To call the London Eye a giant ferris wheel captures none of the architectural drama or thrill of discovery that this feat of engineering, which soars more than 442 feet above the Thames, offers. Its official web site declares it “the tallest cantilevered observation platform in the world.” Passengers ride in 32 capsules, which provide 360 degree views of the city, a glorious landscape of historical and modern buildings that are seen together to their best advantage from on high. Tickets, which begin at 8.50 pounds, should be booked in advance online.
Editor’s Tip: You can buy Fast Track tickets to skip the long lines. After or before your “flight”, catch the Tate Boat at the pier for the Tate Britain or Tate Modern.
Portobello Road and Bermondsey Flea Market
John Oddy, the executive director of the Royal Oak Foundation travels to London three times a year. He recommends: “I am a huge fan of antiques shopping, so I love the Portobello Road and the Bermondsey flea markets. The latter is for more hard-core antiques hunters who come at the crack of dawn equipped with flashlights to see what the dealers unload before the goods even hit the sidewalk.”
It’s not easy to get an invitation to Buckingham Palace—most visitors are thrilled to see the Changing of the Guards out front—but it is possible to go just around the side of the palace and visit the stables, or Royal Mews. The visit begins with an introduction to some of its royal residents, the Windsor Greys and Cleveland Bays, the horses bred on the Queen’s Studs to pull the state carriages. (If you are lucky, you may even see some of them at work pulling the cart that delivers mail between Buckingham Palace and Clarence House, where Princes Charles resides.) As you continue through the stately stable building, which was designed by the architect John Nash, you will visit the harness room, learn about the staff who lives on premises and see various carriages and limousines that the royal family rides in. (The vehicle that Prince Philip has been known to drive himself around London in—a London taxi cab—is not on display, but vintage Rolls-Royces are.) Open most days but check the web site for closed occasions. We recommend guided tours, which you can book through an Indagare advisor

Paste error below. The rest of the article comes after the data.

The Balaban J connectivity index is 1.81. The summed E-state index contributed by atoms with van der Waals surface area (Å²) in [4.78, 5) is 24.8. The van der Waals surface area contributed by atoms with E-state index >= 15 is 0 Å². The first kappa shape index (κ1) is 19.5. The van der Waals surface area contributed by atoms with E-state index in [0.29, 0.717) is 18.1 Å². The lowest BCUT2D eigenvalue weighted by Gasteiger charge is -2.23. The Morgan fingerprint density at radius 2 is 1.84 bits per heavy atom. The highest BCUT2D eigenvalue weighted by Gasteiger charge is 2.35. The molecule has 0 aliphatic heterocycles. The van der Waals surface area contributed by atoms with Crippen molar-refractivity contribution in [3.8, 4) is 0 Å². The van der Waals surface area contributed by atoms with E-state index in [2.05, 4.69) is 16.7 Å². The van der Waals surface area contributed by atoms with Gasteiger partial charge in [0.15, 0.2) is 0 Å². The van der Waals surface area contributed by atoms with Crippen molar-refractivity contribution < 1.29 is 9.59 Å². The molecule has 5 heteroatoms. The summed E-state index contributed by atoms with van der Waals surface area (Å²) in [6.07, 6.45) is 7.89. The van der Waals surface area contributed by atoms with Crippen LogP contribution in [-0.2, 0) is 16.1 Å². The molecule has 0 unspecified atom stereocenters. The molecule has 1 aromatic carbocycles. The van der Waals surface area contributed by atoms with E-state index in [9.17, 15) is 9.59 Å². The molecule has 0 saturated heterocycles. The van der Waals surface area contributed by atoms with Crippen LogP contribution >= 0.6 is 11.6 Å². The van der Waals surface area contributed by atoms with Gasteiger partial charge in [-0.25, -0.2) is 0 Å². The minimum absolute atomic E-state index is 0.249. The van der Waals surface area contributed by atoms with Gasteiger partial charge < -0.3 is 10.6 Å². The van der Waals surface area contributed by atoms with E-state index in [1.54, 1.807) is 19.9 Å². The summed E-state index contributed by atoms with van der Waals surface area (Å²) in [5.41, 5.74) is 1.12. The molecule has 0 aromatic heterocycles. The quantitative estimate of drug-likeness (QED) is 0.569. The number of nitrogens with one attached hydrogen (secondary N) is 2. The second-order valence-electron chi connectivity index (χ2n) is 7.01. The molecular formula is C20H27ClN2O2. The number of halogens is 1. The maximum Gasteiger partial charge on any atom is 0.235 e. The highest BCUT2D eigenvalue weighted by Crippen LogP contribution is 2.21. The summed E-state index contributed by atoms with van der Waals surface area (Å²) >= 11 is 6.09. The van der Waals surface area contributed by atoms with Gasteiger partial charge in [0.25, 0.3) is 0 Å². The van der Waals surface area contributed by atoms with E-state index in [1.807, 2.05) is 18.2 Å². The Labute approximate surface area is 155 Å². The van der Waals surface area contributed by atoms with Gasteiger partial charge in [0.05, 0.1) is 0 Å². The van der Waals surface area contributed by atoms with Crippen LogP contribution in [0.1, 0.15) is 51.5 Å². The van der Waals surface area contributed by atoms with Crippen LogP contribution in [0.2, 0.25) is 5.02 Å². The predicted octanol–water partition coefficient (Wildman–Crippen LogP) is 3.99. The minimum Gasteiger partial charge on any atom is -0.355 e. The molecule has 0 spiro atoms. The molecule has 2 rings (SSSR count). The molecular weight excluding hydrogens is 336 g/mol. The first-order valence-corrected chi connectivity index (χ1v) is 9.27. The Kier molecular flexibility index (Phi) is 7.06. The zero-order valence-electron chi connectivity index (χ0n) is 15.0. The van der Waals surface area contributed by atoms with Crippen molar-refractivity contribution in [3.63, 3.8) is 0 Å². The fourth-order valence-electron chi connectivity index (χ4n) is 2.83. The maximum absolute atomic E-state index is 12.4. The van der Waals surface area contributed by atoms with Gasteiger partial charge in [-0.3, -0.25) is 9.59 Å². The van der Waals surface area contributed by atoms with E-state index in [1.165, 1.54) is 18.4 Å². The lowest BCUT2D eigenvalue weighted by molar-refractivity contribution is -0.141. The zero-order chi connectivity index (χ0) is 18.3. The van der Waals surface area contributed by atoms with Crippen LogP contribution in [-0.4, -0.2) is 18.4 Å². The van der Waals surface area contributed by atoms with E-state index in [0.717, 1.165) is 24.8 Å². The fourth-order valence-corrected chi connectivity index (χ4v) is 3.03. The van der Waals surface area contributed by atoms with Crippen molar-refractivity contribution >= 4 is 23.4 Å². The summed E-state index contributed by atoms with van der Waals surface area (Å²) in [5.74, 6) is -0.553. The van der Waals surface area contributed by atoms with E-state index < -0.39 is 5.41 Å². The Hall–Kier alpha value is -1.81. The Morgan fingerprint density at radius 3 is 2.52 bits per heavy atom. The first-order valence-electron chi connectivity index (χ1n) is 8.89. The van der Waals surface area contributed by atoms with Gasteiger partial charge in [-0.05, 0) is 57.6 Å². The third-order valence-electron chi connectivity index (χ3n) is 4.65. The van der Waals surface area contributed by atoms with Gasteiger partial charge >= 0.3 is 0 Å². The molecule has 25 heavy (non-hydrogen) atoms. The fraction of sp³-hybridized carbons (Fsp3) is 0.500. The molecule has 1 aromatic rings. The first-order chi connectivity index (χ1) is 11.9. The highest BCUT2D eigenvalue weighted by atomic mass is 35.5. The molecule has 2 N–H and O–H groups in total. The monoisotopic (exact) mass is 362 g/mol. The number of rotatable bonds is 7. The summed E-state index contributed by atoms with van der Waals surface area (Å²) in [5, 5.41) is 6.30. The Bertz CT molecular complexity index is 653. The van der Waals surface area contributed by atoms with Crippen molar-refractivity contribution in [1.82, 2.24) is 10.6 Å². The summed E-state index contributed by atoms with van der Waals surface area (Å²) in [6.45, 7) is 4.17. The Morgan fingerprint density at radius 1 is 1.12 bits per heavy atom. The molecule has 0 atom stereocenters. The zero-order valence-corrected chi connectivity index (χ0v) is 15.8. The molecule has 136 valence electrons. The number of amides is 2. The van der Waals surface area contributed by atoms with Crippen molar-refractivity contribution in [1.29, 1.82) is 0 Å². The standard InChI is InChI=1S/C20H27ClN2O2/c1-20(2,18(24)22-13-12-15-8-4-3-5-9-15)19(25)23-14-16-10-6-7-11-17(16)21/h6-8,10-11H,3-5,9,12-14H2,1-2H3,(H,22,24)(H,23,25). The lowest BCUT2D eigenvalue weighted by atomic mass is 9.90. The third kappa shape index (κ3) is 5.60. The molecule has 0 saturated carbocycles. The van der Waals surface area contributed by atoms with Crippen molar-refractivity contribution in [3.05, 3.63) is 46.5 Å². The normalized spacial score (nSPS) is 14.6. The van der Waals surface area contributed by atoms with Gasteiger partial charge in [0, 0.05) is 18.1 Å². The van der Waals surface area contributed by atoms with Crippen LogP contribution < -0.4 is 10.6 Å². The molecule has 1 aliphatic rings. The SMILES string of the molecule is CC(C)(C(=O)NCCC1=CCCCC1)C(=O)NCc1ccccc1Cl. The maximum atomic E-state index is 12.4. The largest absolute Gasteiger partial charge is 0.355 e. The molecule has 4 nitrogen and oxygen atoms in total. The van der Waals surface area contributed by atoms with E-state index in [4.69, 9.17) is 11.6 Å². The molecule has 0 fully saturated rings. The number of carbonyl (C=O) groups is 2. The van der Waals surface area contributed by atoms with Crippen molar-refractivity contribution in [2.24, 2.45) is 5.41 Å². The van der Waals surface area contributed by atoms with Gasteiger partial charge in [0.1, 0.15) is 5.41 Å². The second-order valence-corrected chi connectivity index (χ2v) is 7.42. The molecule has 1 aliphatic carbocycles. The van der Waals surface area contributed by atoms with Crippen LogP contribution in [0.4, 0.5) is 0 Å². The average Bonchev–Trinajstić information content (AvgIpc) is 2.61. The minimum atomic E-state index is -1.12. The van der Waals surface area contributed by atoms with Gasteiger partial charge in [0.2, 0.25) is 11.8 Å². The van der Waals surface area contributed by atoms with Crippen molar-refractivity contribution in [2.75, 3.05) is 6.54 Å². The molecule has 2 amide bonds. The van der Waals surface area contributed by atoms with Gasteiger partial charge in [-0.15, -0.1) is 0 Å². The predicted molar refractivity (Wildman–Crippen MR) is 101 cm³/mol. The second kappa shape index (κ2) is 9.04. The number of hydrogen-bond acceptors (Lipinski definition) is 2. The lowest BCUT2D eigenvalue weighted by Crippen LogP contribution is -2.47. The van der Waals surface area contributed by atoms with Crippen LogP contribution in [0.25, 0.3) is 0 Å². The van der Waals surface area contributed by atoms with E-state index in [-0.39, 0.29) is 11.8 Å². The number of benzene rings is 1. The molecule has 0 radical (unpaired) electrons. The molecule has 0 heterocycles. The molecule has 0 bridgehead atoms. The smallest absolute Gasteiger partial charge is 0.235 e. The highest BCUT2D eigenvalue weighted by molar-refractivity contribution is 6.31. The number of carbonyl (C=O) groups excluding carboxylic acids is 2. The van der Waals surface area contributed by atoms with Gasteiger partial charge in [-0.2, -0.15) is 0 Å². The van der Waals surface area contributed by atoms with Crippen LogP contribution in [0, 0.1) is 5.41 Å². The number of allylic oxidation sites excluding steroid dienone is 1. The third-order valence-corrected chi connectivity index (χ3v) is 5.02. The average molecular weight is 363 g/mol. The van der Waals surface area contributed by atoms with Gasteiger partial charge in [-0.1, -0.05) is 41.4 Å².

Tate to Tate Boat
This 220-seat catamaran—with exterior and interior designs by artist Damien Hirst—ferries passengers between Tate Modern and Tate Britain, in Pimlico. The boat runs every forty minutes, and it also stops at the British Airways London Eye.